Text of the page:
Should best practices prescribed for structured settlement professionals be implemented through voluntary guidelines or state regulation? This perennial question is now debated among observers of annuity-funded structured settlements. Experts disagree as to whether states should impose requirements regarding disclosure of compensation and potential conflicts of interest, insuring product suitability and securing plaintiffs’ written, informed consent to structured settlement provisions.
Championing the voluntary route
Society of Settlement Planners President Charles Schell maintains the aforementioned best practices should not be state-mandated. Respecting, for example, the imposition of product suitability standard, he observes the recommendation of a structured settlement is the product of negotiations among attorneys representing defendants and claimants in personal injury cases. Because financial professionals aren’t part of these discussions, they therefore shouldn’t be held responsible for settlement terms that may prove inappropriate.
Randy Dyer, president of the National Structured Settlement Trade Association, echoes Schell’s position, adding that court-approved negotiations led by attorneys have more built-in protections for claimants than do situations that, being ripe for abuses, demand a product suitability standard. Prime example: one-on-one interactions between shady advisors and easy-to-swindle elderly or cognitively impaired seniors.
Proponents of the current regime, in my view, are only half right on this score. Yes, attorneys make the recommendation for an annuity-funded structured settlement, but the extent to which damage awards to plaintiffs should be structured versus distributed as a lump payout to be invested in other asset classes must be delegated to a financial advisor. For only a financial professional has the expertise to determine how periodic payments from a structured settlement best fit into a financial plan.
In this role, the advisor is playing a recognizable part: determining the amount of assets to allocate to an annuity-funded income stream based on different financial criteria. Among these are the client’s annual income, goals and objectives, financial time horizon, existing assets, liquidity needs, net worth, risk tolerance and tax status.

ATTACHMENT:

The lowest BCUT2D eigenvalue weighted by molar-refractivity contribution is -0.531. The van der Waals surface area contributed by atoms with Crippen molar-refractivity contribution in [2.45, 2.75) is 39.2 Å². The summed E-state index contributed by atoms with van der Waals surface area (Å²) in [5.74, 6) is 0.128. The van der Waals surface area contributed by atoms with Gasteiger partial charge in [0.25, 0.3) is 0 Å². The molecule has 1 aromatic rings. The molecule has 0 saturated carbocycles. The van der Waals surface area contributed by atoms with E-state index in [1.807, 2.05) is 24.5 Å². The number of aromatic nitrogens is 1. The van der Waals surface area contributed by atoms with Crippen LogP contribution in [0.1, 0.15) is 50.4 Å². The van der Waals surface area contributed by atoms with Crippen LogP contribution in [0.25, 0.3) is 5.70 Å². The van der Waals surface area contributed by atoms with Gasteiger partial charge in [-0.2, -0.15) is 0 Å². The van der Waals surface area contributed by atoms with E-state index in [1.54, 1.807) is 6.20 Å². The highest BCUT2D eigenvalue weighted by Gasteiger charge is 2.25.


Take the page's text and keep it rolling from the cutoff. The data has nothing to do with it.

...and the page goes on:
If these criteria sound familiar, that’s because they’re part of the 2010 Suitability in Annuity Transactions Model Regulation adopted by the National Association of Insurance Commissioners and that serves as a blueprint for state product suitability requirements governing producers.
Unfortunately, when the NAIC established its suitability standard, it saw fit to carve out an exception for structured settlement brokers and planners. Patrick Hindert, an attorney and managing director of The Settlement Services Group, Loveland, Ohio, labels the carve-out a “disservice” to injury victims—a claim that clearly is at odds with the NAIC’s charge to protect consumers.
But I concur with Hindert’s assessment. Think about it: The NAIC is effectively saying that structured settlement brokers and consultants are free to regulate themselves—this at a time when the Securities and Exchange Commission and the Department of Labor are weighing proposed fiduciary standards for, respectively, broker-dealers and advisors who sell retirement investment products. The proposals aim to harmonize these professionals’ regulatory requirements with those of registered investment advisors governed by an existing fiduciary standard under the Investment Advisors Act of 1940.
Indeed, structured settlement brokers who become securities licensed (as many have) are beholden to a fiduciary standard when offering investment advice to injury victims. Yet, when they consult on the suitability of a structured settlement annuity—a product that can impact the lives of hundreds of injury victims in mass tort cases—no standard applies.
This regulatory void must be filled. Ditto regarding the lack of state regulatory requirements for informed consent of plaintiffs and brokers’ disclosure of compensation and conflicts of interest. But I’m not sure the NAIC is prepared to exercise leadership on this front.
As I noted in a feature article of NU’s cover story on the NAIC in the magazine’s November 22, 2010 edition, questions remain as to whether the non-profit organization is itself free of conflicts of interest. How, critics ask, can the NAIC be expected to uphold the public interest when so much of its revenue is generated through fees paid by member companies whose objectives may be at odd with consumers’?
The real issue for industry players, I suspect, is cost. The imposition of state regulatory requirements will likely demand of structured settlement professionals greater investments in information technology, staff training and errors and omissions insurance to guarantee compliance with, and legal protection against, the new standards.
Weighing the positives
But there is an upside as well: state regulation mandating recommended industry practices elevates the profession, insuring that structured settlement consultants and planners are acting in their clients’ best interests. The beneficiaries of a strengthened regulatory regime—injury victims, many of them weakened physically, mentally or financially by their ill fortunes—should expect nothing less.